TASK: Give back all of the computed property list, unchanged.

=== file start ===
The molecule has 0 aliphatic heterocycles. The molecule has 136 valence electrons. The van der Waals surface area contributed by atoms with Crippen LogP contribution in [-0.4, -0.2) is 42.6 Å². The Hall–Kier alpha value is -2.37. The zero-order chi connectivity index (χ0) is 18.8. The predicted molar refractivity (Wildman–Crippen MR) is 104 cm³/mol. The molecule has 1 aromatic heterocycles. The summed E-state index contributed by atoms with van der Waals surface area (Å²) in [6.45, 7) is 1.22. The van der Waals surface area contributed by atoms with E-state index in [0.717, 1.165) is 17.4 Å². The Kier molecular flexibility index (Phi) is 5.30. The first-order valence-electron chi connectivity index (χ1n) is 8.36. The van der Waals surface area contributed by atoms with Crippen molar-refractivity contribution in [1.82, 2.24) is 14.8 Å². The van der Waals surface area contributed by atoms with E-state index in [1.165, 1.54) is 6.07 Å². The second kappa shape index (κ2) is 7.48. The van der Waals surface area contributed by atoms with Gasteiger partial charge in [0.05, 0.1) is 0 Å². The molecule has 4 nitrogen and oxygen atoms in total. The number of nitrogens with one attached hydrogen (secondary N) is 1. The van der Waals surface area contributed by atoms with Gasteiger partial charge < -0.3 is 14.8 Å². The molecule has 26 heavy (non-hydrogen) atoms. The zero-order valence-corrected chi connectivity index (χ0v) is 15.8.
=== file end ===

The molecule has 0 aliphatic heterocycles. The molecule has 136 valence electrons. The van der Waals surface area contributed by atoms with Crippen LogP contribution in [-0.4, -0.2) is 42.6 Å². The Hall–Kier alpha value is -2.37. The zero-order chi connectivity index (χ0) is 18.8. The predicted molar refractivity (Wildman–Crippen MR) is 104 cm³/mol. The molecule has 1 aromatic heterocycles. The summed E-state index contributed by atoms with van der Waals surface area (Å²) in [6.45, 7) is 1.22. The van der Waals surface area contributed by atoms with E-state index in [0.717, 1.165) is 17.4 Å². The Kier molecular flexibility index (Phi) is 5.30. The first-order valence-electron chi connectivity index (χ1n) is 8.36. The van der Waals surface area contributed by atoms with Crippen molar-refractivity contribution in [1.82, 2.24) is 14.8 Å². The van der Waals surface area contributed by atoms with E-state index in [1.165, 1.54) is 6.07 Å². The second kappa shape index (κ2) is 7.48. The van der Waals surface area contributed by atoms with Gasteiger partial charge in [0.05, 0.1) is 0 Å². The molecule has 4 nitrogen and oxygen atoms in total. The number of nitrogens with one attached hydrogen (secondary N) is 1. The van der Waals surface area contributed by atoms with Gasteiger partial charge < -0.3 is 14.8 Å². The molecule has 26 heavy (non-hydrogen) atoms. The zero-order valence-corrected chi connectivity index (χ0v) is 15.8.